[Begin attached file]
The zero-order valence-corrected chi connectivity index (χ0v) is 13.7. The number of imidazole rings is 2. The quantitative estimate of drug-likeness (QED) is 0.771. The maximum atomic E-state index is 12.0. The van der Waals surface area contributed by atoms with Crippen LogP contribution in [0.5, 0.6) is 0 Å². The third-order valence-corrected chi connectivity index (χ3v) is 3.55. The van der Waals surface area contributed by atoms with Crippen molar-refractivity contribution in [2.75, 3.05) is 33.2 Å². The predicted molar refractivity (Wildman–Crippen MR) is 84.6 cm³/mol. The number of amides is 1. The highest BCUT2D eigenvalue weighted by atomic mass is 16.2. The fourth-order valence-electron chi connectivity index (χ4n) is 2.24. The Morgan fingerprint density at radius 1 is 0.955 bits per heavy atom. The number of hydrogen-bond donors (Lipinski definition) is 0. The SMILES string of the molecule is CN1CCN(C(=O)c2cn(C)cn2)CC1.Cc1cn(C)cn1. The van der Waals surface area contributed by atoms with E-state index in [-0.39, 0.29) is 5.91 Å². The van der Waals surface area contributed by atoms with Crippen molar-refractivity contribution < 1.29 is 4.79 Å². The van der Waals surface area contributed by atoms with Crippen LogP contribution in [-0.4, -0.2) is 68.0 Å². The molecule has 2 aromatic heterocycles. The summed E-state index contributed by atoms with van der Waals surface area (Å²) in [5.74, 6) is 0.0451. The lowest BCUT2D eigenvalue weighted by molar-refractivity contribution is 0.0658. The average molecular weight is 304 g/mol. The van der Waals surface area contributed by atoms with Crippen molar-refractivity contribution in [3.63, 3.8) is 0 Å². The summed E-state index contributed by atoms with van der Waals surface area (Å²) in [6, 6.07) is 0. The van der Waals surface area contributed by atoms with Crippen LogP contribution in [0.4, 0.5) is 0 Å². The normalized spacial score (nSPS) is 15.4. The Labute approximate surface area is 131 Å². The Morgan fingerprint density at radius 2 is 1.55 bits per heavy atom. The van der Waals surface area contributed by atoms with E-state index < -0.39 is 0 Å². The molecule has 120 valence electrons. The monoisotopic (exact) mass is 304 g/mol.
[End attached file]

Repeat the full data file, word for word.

The zero-order valence-corrected chi connectivity index (χ0v) is 13.7. The number of imidazole rings is 2. The quantitative estimate of drug-likeness (QED) is 0.771. The maximum atomic E-state index is 12.0. The van der Waals surface area contributed by atoms with Crippen LogP contribution in [0.5, 0.6) is 0 Å². The third-order valence-corrected chi connectivity index (χ3v) is 3.55. The van der Waals surface area contributed by atoms with Crippen molar-refractivity contribution in [2.75, 3.05) is 33.2 Å². The predicted molar refractivity (Wildman–Crippen MR) is 84.6 cm³/mol. The number of amides is 1. The highest BCUT2D eigenvalue weighted by atomic mass is 16.2. The fourth-order valence-electron chi connectivity index (χ4n) is 2.24. The Morgan fingerprint density at radius 1 is 0.955 bits per heavy atom. The number of hydrogen-bond donors (Lipinski definition) is 0. The SMILES string of the molecule is CN1CCN(C(=O)c2cn(C)cn2)CC1.Cc1cn(C)cn1. The van der Waals surface area contributed by atoms with E-state index in [-0.39, 0.29) is 5.91 Å². The van der Waals surface area contributed by atoms with Crippen molar-refractivity contribution < 1.29 is 4.79 Å². The van der Waals surface area contributed by atoms with Crippen LogP contribution in [-0.4, -0.2) is 68.0 Å². The molecule has 2 aromatic heterocycles. The summed E-state index contributed by atoms with van der Waals surface area (Å²) in [5.74, 6) is 0.0451. The lowest BCUT2D eigenvalue weighted by molar-refractivity contribution is 0.0658. The average molecular weight is 304 g/mol. The van der Waals surface area contributed by atoms with Crippen molar-refractivity contribution in [3.63, 3.8) is 0 Å². The summed E-state index contributed by atoms with van der Waals surface area (Å²) in [6, 6.07) is 0. The van der Waals surface area contributed by atoms with Crippen LogP contribution in [0.4, 0.5) is 0 Å². The normalized spacial score (nSPS) is 15.4. The Labute approximate surface area is 131 Å². The Morgan fingerprint density at radius 2 is 1.55 bits per heavy atom. The van der Waals surface area contributed by atoms with E-state index < -0.39 is 0 Å². The molecule has 120 valence electrons. The monoisotopic (exact) mass is 304 g/mol.